Pigs, Pork, and Heartland Hogs: From Wild Boar to Baconfest

by Cynthia Clampitt

From the publisher: Among the first creatures to help humans attain the goal of having enough to eat was the pig, which provided not simply enough, but general abundance. Domesticated early and easily, herds grew at astonishing rates (only rabbits are more prolific). Then, as people spread around the globe, pigs and traditions went with them, with pigs making themselves at home wherever explorers or settlers carried them. Today, pork is the most commonly consumed meat in the world—and no one else in the world produces more pork than the American Midwest.

Pigs and pork feature prominently in many cuisines and are restricted by others. In the U.S. during the early1900s, pork began to lose its preeminence to beef, but today, we are witnessing a resurgence of interest in pork, with talented chefs creating delicacies out of every part of the pig. Still, while people enjoy “pigging out,” few know much about hog history, and fewer still know of the creatures’ impact on the world, and specifically the Midwest. From brats in Wisconsin to tenderloin in Iowa, barbecue in Kansas City to porketta in the Iron Range to goetta in Cincinnati, the Midwest is almost defined by pork. Here, tracking the history of pig as pork, Cynthia Clampitt offers a fun, interesting, and tasty look at pigs as culture, calling, and cuisine.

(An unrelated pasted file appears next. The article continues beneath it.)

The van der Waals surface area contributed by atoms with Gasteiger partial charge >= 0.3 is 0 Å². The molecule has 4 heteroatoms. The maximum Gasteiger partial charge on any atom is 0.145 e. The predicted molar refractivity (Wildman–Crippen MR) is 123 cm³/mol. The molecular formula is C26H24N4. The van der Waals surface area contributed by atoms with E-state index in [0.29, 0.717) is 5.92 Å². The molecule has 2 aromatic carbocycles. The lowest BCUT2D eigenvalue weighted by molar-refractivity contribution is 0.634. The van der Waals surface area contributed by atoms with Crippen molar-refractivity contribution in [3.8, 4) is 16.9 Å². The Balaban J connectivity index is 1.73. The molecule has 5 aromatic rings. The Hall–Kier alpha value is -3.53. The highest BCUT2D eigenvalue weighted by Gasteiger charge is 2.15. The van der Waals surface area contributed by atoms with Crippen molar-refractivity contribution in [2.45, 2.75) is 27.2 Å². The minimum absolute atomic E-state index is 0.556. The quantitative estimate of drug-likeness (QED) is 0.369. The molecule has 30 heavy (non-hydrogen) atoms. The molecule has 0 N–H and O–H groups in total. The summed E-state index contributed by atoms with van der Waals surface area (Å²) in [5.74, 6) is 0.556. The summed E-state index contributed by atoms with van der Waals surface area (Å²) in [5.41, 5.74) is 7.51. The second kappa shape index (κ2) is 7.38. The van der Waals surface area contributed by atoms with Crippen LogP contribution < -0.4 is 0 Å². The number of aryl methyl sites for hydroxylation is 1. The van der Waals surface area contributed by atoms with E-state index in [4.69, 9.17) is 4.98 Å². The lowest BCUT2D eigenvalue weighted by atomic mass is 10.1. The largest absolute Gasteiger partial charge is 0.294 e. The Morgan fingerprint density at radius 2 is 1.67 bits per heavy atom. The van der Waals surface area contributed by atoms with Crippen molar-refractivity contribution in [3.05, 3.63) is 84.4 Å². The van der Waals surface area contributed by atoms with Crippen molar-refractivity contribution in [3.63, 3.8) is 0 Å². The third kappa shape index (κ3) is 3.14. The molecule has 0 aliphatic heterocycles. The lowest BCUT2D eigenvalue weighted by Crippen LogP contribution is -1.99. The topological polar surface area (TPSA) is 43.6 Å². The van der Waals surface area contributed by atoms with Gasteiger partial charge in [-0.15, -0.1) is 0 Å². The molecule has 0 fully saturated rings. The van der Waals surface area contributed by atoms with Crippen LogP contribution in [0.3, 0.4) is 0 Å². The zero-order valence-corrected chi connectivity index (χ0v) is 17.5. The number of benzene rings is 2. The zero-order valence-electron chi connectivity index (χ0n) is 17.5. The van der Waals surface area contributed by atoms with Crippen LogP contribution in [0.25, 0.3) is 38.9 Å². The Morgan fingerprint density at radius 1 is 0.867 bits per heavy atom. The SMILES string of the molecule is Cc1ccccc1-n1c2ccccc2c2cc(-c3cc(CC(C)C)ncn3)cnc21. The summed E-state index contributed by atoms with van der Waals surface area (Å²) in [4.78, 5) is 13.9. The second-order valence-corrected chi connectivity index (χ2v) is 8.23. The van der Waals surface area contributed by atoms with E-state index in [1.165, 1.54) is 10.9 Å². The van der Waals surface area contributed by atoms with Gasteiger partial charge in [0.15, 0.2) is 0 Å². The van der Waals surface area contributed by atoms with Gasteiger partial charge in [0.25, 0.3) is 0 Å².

Cynthia Clampitt is a writer, speaker, and food historian who has pursued her love of history, culture, and food across six continents. She has written about food history for three decades, but has also written more traditional history and geography for major educational publishers in the U.S., including the Colonial Williamsburg Foundation and National Geographic Learning. In the last few years, her focus has been on the American Midwest, which led to her authoring Midwest Maize: How Corn Shaped the U.S. Heartland and now Pigs. She is a member of the Culinary Historians of Chicago, the Society of Women Geographers, the Agricultural History Society, the Midwest History Association, the Association of Food Journalists, and the International Association of Culinary Professionals.
Rowman & Littlefield, 2018